Matthew 15 – Jesus Corrects the Pharisees and Ministers to Gentiles
A. Jesus denounces religious externalism.
1. (1-2) Leaders from Jerusalem question Jesus.
Then the scribes and Pharisees who were from Jerusalem came to Jesus, saying, “Why do Your disciples transgress the tradition of the elders? For they do not wash their hands when they eat bread.”
a. Scribes and Pharisees who were from Jerusalem came to Jesus: Up to this point, most of Jesus’ ministry had been in the region of Galilee. Galilee was north of Judea, where Jerusalem is. These scribes and Pharisees were an official delegation from Jerusalem, coming to investigate and assess the words and work of this man Jesus.
i. “They are genuinely bewildered; and in a very short time they are going to be genuinely outraged and shocked.” (Barclay)
b. Why do Your disciples transgress the tradition of the elders? These ceremonial washings were commanded by tradition, not by Scripture. The religious leaders say as much when they refer to the tradition of the elders and not the commandment of God.
i. “The ‘elders’ here are not the living rulers of the people, but the past bearers of religious authority, the more remote the more venerable.” (Bruce)
c. They do not wash their hands when they eat bread: The matter in question had nothing to do with good hygiene. The religious officials were offended that the disciples did not observe the rigid, extensive rituals for washing before meals.
i. Many ancient Jews took this tradition of the elders very seriously. “The Jewish Rabbi Jose saith, He sinneth as much who eateth with unwashen hands, as he that lieth with a harlot.” (Poole)
ii. “In what estimation these are held by the Jews, the following examples will prove: ‘The words of the scribes are lovely beyond the words of the law: for the words of the law are weighty and light, but the words of the scribes are all weighty.’ Hierus. Berac. fol. 3.” (Clarke)
2. (3) Jesus answers with a question setting man’s tradition against God’s will.
He answered and said to them, “Why do you also transgress the commandment of God because of your tradition?”
a. Why do you also transgress the commandment of God: When the disciples were accused of sin, Jesus answered with an accusation. Jesus was strong in His reply because these leaders were far too concerned with these ceremonial trivialities. When they declared people unclean because of their tradition, they denied the people access to God.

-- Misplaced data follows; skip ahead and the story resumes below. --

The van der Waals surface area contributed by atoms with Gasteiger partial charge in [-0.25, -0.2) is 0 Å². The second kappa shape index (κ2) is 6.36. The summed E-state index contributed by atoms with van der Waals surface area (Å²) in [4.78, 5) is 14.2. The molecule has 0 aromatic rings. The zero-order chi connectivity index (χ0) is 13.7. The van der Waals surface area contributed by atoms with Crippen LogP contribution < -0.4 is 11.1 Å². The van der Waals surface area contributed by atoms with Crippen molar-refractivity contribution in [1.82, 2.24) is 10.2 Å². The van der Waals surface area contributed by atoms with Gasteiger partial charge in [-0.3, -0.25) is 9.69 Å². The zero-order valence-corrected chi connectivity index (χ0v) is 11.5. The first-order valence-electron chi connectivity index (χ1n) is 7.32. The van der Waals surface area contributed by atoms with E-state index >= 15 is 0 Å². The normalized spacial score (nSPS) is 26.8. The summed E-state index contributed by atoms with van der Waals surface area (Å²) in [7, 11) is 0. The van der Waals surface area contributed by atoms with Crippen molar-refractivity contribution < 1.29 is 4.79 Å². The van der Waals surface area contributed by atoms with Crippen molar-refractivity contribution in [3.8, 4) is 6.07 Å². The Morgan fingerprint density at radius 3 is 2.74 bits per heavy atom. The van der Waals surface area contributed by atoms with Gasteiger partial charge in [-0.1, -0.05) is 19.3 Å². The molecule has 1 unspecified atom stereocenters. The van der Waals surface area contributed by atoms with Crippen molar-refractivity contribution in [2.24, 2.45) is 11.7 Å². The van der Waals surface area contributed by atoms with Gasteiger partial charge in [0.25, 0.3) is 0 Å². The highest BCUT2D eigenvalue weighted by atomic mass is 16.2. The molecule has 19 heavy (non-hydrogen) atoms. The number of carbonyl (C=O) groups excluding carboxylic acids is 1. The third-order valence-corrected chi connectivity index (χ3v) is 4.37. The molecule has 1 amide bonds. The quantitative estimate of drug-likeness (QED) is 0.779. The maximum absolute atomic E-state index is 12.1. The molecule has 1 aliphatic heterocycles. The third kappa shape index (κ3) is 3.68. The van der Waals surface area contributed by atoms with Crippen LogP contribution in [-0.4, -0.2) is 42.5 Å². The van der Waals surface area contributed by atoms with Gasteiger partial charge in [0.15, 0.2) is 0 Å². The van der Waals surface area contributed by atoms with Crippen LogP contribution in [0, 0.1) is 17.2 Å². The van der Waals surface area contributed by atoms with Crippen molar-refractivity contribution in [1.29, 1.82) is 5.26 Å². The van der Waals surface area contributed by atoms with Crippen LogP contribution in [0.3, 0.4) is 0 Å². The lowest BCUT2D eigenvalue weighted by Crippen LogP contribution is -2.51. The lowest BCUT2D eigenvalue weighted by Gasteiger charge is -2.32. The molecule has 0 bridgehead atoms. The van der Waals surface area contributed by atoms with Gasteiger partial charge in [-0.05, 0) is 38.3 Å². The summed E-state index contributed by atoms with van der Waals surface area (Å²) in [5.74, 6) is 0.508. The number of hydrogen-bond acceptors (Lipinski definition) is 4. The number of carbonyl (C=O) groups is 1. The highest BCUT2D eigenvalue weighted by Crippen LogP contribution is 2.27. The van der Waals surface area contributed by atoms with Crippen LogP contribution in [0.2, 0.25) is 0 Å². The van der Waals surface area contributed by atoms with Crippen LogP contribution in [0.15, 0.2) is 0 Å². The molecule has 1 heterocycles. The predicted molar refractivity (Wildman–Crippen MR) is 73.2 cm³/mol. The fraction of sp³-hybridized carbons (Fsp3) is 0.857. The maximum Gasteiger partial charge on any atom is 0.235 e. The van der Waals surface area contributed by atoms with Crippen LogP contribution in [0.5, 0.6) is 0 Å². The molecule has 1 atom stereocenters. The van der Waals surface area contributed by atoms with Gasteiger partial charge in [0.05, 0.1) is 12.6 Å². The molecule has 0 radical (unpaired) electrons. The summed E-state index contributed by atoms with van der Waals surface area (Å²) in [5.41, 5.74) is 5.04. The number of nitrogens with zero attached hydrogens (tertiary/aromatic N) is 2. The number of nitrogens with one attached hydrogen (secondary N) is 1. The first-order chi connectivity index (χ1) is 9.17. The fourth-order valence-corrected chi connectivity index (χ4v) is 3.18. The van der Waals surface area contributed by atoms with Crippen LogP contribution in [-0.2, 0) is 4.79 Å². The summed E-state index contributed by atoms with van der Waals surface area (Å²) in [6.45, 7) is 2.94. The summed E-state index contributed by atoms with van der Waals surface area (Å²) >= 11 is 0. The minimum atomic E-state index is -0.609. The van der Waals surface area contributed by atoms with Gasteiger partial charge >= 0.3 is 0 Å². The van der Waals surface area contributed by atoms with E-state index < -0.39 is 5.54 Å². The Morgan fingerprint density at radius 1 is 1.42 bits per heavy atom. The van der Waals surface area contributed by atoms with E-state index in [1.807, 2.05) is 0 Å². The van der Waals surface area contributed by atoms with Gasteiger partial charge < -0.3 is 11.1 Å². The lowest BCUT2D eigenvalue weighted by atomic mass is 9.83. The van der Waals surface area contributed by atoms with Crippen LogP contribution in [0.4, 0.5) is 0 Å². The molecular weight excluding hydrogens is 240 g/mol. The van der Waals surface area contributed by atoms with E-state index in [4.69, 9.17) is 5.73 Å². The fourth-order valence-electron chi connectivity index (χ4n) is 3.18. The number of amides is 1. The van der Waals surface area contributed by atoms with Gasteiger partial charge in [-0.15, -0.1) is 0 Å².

i. This was a strong reply from Jesus. Ultimately, these conflicts with the religious leaders became the outward reason why Jesus was delivered to the Romans for death.
b. Because of your tradition: Jesus repeated what the scribes and Pharisees had already mentioned – that this accusation was based on tradition. The religious leaders demanded these ceremonial washings based on tradition, not the Scriptures.
3. (4-6) An example of how their traditions dishonored God: the practice of not helping your parents with resources said to be devoted to God.
“For God commanded, saying, ‘Honor your father and your mother’; and, ‘He who curses father or mother, let him be put to death.’ But you say, ‘Whoever says to his father or mother, “Whatever profit you might have received from me is a gift to God”; then he need not honor his father or mother.’ Thus you have made the commandment of God of no effect by your tradition.”
a. Honor your father and mother: The clear command of God said that everyone should give honor to their father and mother – even stating a penalty for extreme disobedience to this command. When we are adults and no longer in our parents’ household or under their authority, we no longer have to obey our father and mother. Yet we are still commanded to honor them; that command endures.
b. Whatever profit you might have received from me is a gift to God: Some Jewish people of Jesus’ day had a way to get around the command to honor your father and mother. If they declared that all their possessions or savings were a gift to God that were especially dedicated to Him, they could then say that their resources were unavailable to help their parents.